NBA Trade Deadline Could Be a Big Deal

By Michael Lee
Washington Post Staff Writer
Wednesday, February 20, 2008

With the NBA trade deadline looming tomorrow at 3 p.m., teams will be hard-pressed to top what already has been accomplished in one of the most exciting big-name deal-making frenzies in memory.

"The trades seem to have piqued interest," NBA Commissioner David Stern said at his annual state of the league address during All-Star Weekend.

So far, a former all-star power forward in his prime, an aging four-time NBA champion and future Hall of Fame center, and a nine-time all-star point guard/triple-double machine have been moved.

Specifically, the Los Angeles Lakers gave up little to the Memphis Grizzlies for Pau Gasol, the Phoenix Suns acquired Shaquille O'Neal from the Miami Heat and the Dallas Mavericks finally completed a much-discussed, nearly shelved deal for Jason Kidd yesterday.

Teams may not be as active tomorrow as they were three years ago, when 10 trades involving 29 players were made at the deadline. But more big names could be on the move. How about former defensive player of the year Ron Artest, former sixth man of the year Mike Miller or power forward Jermaine O'Neal, a six-time all-star? For the right price, maybe.

"I'm just waiting for my phone to ring and see what we are going to do," said Denver Nuggets all-star Carmelo Anthony, who has openly lobbied for Artest.

It's go-for-it-all time in the NBA, with teams scrapping terms such as "patience" and "the future" to win a title immediately. The latest move involved the Mavericks sending Devin Harris, DeSagana Diop, Keith Van Horn, Trenton Hassell, Maurice Ager, two first-round draft picks and $3 million to the New Jersey Nets in exchange for Kidd, Malik Allen and Antoine Wright.

"There is no better feeling, no bigger stage, than when you get to the Finals, to hold up that trophy and to get that ring," Kidd told reporters at a news conference in Dallas yesterday. "That's why I'm here. Dallas has that vision, that eye on the prize, to get that championship."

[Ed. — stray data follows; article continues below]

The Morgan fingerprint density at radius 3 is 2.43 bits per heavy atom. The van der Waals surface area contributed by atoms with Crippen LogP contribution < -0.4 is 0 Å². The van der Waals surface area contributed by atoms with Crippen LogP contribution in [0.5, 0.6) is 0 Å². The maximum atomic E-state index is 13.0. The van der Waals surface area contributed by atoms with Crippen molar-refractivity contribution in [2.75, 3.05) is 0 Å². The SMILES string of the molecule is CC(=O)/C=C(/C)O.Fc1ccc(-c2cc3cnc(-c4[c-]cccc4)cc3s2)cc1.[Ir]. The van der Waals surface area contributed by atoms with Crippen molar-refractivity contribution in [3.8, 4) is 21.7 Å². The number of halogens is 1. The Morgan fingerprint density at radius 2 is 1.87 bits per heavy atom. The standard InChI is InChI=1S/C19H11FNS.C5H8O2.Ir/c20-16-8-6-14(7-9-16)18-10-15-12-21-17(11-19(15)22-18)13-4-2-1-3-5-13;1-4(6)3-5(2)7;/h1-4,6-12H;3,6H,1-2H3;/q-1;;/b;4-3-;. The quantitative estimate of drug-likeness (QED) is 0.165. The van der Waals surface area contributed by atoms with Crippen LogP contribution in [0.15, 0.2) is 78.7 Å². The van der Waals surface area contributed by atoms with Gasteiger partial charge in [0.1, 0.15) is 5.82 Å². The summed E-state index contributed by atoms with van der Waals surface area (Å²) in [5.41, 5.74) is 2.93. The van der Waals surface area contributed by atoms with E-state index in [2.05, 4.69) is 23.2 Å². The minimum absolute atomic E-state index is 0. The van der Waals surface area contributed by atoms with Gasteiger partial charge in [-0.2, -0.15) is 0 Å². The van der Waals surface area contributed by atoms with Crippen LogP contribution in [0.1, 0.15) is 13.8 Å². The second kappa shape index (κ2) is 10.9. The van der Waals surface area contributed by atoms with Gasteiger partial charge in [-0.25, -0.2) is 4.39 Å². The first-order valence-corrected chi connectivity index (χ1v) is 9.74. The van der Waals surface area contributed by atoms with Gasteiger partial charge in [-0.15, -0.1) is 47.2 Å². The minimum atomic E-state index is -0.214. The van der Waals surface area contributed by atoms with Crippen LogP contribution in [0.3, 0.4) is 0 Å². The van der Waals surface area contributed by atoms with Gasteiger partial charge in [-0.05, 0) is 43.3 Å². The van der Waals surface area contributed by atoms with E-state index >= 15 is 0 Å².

Kidd will make his debut tonight in New Orleans, where Sunday's All-Star Game served as his Eastern Conference farewell. The Suns also will finally rip off the wrapping paper on O'Neal against former teammate and nemesis Kobe Bryant and the Gasol-fueled Lakers.

Teams are taking bold steps in hopes of a Rasheed Wallace-type impact. Wallace arrived in Detroit in a trade-deadline deal in 2004 and helped lead the Pistons to the NBA title.

The Boston Celtics raced off to the best record in the NBA after teaming all-stars Kevin Garnett and Ray Allen with Paul Pierce. But the movement has been most profound this season in the Western Conference, where nine teams entered yesterday's games on pace to win 50 games and separated by less than five games. No dominant team has emerged in the conference, where the surprising New Orleans Hornets have the best record. Hornets point guard Chris Paul didn't sound too alarmed about all of the deals, or the prospect of facing Kidd. "I don't care. I don't think about all of this extra stuff," Paul said. "I feel like we'll be just fine if we've got five guys on the floor."

The Gasol trade has been credited for setting off the arms race in the West, but it actually began in December, when the Utah Jazz obtained Kyle Korver from the Philadelphia 76ers. The Jazz won 18 of its next 21 games after making the trade.

"It's always been a gunslinger type of atmosphere when it comes to the [Western] Conference. They don't call it the Wild West for nothing," said Garnett, who switched conferences after being traded by the Minnesota Timberwolves last summer. "When we hit that floor it really don't matter who is out there, to be honest with you. But it is nice to see some people move to a different coast. Relieved can be an accurate word."

Aside from the Atlanta Hawks' acquisition of playoff-tested point guard Mike Bibby, postseason contenders in the East -- which has only five teams with winning records -- mostly have been silent. "I love it," Pistons guard Richard Hamilton said. "Teams are making moves on that side. As long as they keep going over there, you know, being in the East is a great thing."

O'Neal became the third former most valuable player traded since December 2006 (Garnett and Allen Iverson are the others). Suns forward Amare Stoudemire said the trade had nothing to do with the Lakers or the defending champion San Antonio Spurs. "The reason why we traded for Shaq was because it gave us a better chance to win a title," Stoudemire said. "That's all it was. We're on the right track."

After stumbling against the Miami Heat in the 2006 NBA Finals and winning 67 games only to flame out in the first round against the Golden State Warriors last season, the Mavericks believe Kidd can get them that elusive ring, too. "There are no guarantees in life, but we feel this inches us a little closer," Dallas Coach Avery Johnson said.

Getting Kidd back with the team that drafted him with the No. 2 pick in the 1994 draft required some creativity after Mavericks guard-forward Devean George blocked a proposed trade last week. In the latest package, the Mavericks had to persuade Van Horn to return to basketball after missing the past 1 1/2 seasons. Van Horn will receive $4.3 million for a two-month stint in New Jersey, and Mavericks owner Mark Cuban will have to pay an additional $11 million in luxury tax penalties.

"I will be looking for another job, so if anybody is hiring," Cuban joked. "It's been the most interesting, amazing trade we've done here. I've never seen anything like it. But all's well that ends well. I'm as happy as I can be."

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